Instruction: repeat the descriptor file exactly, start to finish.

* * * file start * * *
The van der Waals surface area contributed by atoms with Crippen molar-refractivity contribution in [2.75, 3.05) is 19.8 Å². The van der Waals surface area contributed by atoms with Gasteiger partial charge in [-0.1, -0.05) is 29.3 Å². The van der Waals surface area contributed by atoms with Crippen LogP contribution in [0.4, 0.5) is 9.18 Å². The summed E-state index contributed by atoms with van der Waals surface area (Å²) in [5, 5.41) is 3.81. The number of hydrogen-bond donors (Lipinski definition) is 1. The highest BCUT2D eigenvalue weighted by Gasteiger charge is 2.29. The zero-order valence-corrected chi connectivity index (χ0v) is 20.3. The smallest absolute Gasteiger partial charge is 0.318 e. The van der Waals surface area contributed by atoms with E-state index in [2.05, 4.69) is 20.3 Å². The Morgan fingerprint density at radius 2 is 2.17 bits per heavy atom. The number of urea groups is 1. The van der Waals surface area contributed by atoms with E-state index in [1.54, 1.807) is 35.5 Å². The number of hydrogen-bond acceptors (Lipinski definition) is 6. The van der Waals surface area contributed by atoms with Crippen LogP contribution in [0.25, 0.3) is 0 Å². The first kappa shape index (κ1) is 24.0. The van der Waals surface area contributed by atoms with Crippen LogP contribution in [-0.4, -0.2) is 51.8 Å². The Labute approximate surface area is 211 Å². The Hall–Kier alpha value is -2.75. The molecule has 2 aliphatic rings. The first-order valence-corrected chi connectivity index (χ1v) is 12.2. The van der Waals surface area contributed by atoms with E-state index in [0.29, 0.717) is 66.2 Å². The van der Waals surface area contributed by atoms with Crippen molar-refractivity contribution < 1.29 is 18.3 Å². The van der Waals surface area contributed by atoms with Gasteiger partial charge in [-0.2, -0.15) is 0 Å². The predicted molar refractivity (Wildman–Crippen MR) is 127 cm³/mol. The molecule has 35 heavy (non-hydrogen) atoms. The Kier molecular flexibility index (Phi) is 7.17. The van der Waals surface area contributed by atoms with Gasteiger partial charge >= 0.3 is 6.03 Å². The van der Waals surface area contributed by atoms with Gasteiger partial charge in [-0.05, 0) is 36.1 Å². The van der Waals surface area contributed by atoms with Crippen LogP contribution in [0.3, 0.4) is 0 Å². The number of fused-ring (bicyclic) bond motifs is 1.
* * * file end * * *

The van der Waals surface area contributed by atoms with Crippen molar-refractivity contribution in [2.75, 3.05) is 19.8 Å². The van der Waals surface area contributed by atoms with Gasteiger partial charge in [-0.1, -0.05) is 29.3 Å². The van der Waals surface area contributed by atoms with Crippen LogP contribution in [0.4, 0.5) is 9.18 Å². The summed E-state index contributed by atoms with van der Waals surface area (Å²) in [5, 5.41) is 3.81. The number of hydrogen-bond donors (Lipinski definition) is 1. The highest BCUT2D eigenvalue weighted by Gasteiger charge is 2.29. The zero-order valence-corrected chi connectivity index (χ0v) is 20.3. The smallest absolute Gasteiger partial charge is 0.318 e. The van der Waals surface area contributed by atoms with E-state index in [2.05, 4.69) is 20.3 Å². The Morgan fingerprint density at radius 2 is 2.17 bits per heavy atom. The number of urea groups is 1. The van der Waals surface area contributed by atoms with E-state index in [1.54, 1.807) is 35.5 Å². The number of hydrogen-bond acceptors (Lipinski definition) is 6. The van der Waals surface area contributed by atoms with Crippen LogP contribution in [0.25, 0.3) is 0 Å². The first kappa shape index (κ1) is 24.0. The van der Waals surface area contributed by atoms with Crippen LogP contribution in [-0.4, -0.2) is 51.8 Å². The Labute approximate surface area is 211 Å². The Hall–Kier alpha value is -2.75. The molecule has 2 aliphatic rings. The first-order valence-corrected chi connectivity index (χ1v) is 12.2. The van der Waals surface area contributed by atoms with E-state index in [0.29, 0.717) is 66.2 Å². The van der Waals surface area contributed by atoms with Crippen molar-refractivity contribution < 1.29 is 18.3 Å². The van der Waals surface area contributed by atoms with Gasteiger partial charge in [-0.2, -0.15) is 0 Å². The predicted molar refractivity (Wildman–Crippen MR) is 127 cm³/mol. The molecule has 35 heavy (non-hydrogen) atoms. The Kier molecular flexibility index (Phi) is 7.17. The van der Waals surface area contributed by atoms with Gasteiger partial charge >= 0.3 is 6.03 Å². The van der Waals surface area contributed by atoms with Gasteiger partial charge in [-0.05, 0) is 36.1 Å². The van der Waals surface area contributed by atoms with Crippen LogP contribution in [0.3, 0.4) is 0 Å². The number of fused-ring (bicyclic) bond motifs is 1.